HYDE PARK AND KENSINGTON GARDENS
Kensington Gardens is the 270 acre patch of greenery and nature that lies just west of central London's famous Hyde Park. In fact, the two pieces of land are separated only by the West Carriage Drive and the Serpentine Bridge. Kensington Gardens used to be the private gardens of Kensington Palace, but is now shared between the City of Westminster and the Royal Borough of Kensington, though is still considered a Royal Park.
The Gardens were designed and created by Henry Wise and Charles Bridgeman, between the years of 1728 and 1738, with some of the Gardens most famous and fashionable highlights being the Round Pond and the sunken Dutch Garden. Another highlight of Kensington Gardens is 'The Long Water', which is the portion of Hyde Park's massive 'Serpentine' lake that was also built by Charles Bridgeman, and which runs through Kensington Gardens. The Gardens also boast an impressive Italian section - home to four awe-inspiring fountains and several equally impressive classical sculptures.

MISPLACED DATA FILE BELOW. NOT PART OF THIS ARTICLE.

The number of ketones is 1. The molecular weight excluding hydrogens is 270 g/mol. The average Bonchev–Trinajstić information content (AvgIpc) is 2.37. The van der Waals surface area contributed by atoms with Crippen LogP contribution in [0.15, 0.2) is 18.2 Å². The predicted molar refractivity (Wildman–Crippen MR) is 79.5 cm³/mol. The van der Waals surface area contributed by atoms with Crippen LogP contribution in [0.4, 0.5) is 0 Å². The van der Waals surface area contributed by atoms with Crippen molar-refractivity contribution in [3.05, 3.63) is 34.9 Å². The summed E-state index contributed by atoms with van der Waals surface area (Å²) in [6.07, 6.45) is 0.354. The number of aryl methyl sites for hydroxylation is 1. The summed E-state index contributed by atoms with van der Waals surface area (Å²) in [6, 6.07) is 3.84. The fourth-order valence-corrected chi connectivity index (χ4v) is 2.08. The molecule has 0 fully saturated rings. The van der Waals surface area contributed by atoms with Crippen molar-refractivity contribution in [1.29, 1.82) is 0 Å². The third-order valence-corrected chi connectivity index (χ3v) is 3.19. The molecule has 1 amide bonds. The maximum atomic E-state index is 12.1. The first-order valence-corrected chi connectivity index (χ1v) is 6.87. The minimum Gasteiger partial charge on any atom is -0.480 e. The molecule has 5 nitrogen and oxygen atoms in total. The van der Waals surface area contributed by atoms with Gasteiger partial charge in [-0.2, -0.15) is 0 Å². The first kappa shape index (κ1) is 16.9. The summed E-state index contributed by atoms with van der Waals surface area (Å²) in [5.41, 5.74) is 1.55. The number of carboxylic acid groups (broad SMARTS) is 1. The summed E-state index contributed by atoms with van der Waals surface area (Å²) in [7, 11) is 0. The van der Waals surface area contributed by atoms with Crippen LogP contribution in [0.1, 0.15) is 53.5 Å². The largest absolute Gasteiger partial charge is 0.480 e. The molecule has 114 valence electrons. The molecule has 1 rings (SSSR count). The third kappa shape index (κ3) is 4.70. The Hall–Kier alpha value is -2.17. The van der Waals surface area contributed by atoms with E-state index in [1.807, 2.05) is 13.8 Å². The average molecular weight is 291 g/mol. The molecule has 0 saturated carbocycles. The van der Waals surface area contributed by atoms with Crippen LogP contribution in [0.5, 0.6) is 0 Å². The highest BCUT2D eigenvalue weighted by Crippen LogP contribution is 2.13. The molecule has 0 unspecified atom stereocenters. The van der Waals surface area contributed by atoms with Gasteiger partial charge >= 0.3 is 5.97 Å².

Kensington Garden were, for a long time, actually considered more up-market and upper-class than Hyde Park, due to the fact that they were fenced off and more private. However, Hyde Park overtook in the popularity stakes during the 1800's thanks to it's close proximity to Mayfair and other high-profile sights.
Many of Kensington Gardens (and surrounding lands) original features still survive today, including the Albert Memorial, Speke's monument, and perhaps the most impressive and ancient of them all - the Elfin Oak - an ornately carved 900 year old tree stump!
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